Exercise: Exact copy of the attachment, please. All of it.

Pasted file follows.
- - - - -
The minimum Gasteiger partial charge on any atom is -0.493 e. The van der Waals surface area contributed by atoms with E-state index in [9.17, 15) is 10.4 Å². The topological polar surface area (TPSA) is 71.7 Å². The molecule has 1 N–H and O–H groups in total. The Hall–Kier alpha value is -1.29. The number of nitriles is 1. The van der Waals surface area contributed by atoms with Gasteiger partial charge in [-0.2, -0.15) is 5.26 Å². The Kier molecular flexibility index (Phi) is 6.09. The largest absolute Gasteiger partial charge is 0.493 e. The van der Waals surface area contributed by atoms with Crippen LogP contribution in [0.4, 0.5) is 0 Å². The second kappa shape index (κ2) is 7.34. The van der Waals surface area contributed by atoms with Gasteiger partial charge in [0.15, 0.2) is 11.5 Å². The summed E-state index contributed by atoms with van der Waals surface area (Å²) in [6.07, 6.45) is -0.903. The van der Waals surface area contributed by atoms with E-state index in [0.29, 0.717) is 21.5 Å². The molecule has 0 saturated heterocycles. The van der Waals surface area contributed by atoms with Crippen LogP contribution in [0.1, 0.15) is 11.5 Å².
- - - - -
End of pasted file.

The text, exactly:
The minimum Gasteiger partial charge on any atom is -0.493 e. The van der Waals surface area contributed by atoms with E-state index in [9.17, 15) is 10.4 Å². The topological polar surface area (TPSA) is 71.7 Å². The molecule has 1 N–H and O–H groups in total. The Hall–Kier alpha value is -1.29. The number of nitriles is 1. The van der Waals surface area contributed by atoms with Gasteiger partial charge in [-0.2, -0.15) is 5.26 Å². The Kier molecular flexibility index (Phi) is 6.09. The largest absolute Gasteiger partial charge is 0.493 e. The van der Waals surface area contributed by atoms with Crippen LogP contribution in [0.4, 0.5) is 0 Å². The second kappa shape index (κ2) is 7.34. The van der Waals surface area contributed by atoms with Gasteiger partial charge in [0.15, 0.2) is 11.5 Å². The summed E-state index contributed by atoms with van der Waals surface area (Å²) in [6.07, 6.45) is -0.903. The van der Waals surface area contributed by atoms with E-state index in [0.29, 0.717) is 21.5 Å². The molecule has 0 saturated heterocycles. The van der Waals surface area contributed by atoms with Crippen LogP contribution in [0.1, 0.15) is 11.5 Å².